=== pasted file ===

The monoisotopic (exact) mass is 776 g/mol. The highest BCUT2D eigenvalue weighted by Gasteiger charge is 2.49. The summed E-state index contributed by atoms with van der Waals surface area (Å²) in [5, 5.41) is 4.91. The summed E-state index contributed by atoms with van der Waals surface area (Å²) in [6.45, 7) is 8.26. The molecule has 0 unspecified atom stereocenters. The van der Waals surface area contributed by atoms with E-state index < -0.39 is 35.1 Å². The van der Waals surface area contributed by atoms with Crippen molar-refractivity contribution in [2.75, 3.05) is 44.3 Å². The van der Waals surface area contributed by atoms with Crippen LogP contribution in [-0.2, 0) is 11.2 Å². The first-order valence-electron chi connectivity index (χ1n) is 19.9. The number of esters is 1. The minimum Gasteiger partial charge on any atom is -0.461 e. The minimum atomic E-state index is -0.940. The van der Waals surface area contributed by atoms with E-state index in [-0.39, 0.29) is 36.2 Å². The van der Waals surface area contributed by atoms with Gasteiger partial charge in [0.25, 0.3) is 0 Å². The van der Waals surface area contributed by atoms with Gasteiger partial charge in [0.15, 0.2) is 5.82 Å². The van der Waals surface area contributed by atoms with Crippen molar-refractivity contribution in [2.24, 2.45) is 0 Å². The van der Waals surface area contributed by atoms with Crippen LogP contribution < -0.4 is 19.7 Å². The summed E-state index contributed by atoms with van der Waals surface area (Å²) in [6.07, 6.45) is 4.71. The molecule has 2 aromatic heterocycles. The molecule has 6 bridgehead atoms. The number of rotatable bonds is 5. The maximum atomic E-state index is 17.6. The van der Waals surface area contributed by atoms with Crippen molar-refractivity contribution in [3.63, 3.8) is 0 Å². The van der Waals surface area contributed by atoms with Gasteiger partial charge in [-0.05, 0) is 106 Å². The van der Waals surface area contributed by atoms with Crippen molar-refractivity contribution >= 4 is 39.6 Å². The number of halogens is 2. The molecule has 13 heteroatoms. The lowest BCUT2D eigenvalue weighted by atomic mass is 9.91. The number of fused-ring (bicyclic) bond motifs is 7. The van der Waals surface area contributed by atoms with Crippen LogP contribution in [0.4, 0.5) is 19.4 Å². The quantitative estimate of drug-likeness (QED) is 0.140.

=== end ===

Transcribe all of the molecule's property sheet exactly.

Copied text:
The monoisotopic (exact) mass is 776 g/mol. The highest BCUT2D eigenvalue weighted by Gasteiger charge is 2.49. The summed E-state index contributed by atoms with van der Waals surface area (Å²) in [5, 5.41) is 4.91. The summed E-state index contributed by atoms with van der Waals surface area (Å²) in [6.45, 7) is 8.26. The molecule has 0 unspecified atom stereocenters. The van der Waals surface area contributed by atoms with E-state index < -0.39 is 35.1 Å². The van der Waals surface area contributed by atoms with Crippen molar-refractivity contribution in [2.75, 3.05) is 44.3 Å². The van der Waals surface area contributed by atoms with Crippen LogP contribution in [-0.2, 0) is 11.2 Å². The first-order valence-electron chi connectivity index (χ1n) is 19.9. The number of esters is 1. The minimum Gasteiger partial charge on any atom is -0.461 e. The minimum atomic E-state index is -0.940. The van der Waals surface area contributed by atoms with E-state index in [-0.39, 0.29) is 36.2 Å². The van der Waals surface area contributed by atoms with Gasteiger partial charge in [0.25, 0.3) is 0 Å². The van der Waals surface area contributed by atoms with Gasteiger partial charge in [0.15, 0.2) is 5.82 Å². The van der Waals surface area contributed by atoms with Crippen molar-refractivity contribution in [2.24, 2.45) is 0 Å². The van der Waals surface area contributed by atoms with Crippen LogP contribution < -0.4 is 19.7 Å². The summed E-state index contributed by atoms with van der Waals surface area (Å²) in [6.07, 6.45) is 4.71. The molecule has 2 aromatic heterocycles. The molecule has 6 bridgehead atoms. The number of rotatable bonds is 5. The maximum atomic E-state index is 17.6. The van der Waals surface area contributed by atoms with Crippen molar-refractivity contribution in [3.63, 3.8) is 0 Å². The van der Waals surface area contributed by atoms with Gasteiger partial charge in [-0.05, 0) is 106 Å². The van der Waals surface area contributed by atoms with Crippen molar-refractivity contribution >= 4 is 39.6 Å². The number of halogens is 2. The molecule has 13 heteroatoms. The lowest BCUT2D eigenvalue weighted by atomic mass is 9.91. The number of fused-ring (bicyclic) bond motifs is 7. The van der Waals surface area contributed by atoms with Crippen LogP contribution in [0.4, 0.5) is 19.4 Å². The quantitative estimate of drug-likeness (QED) is 0.140.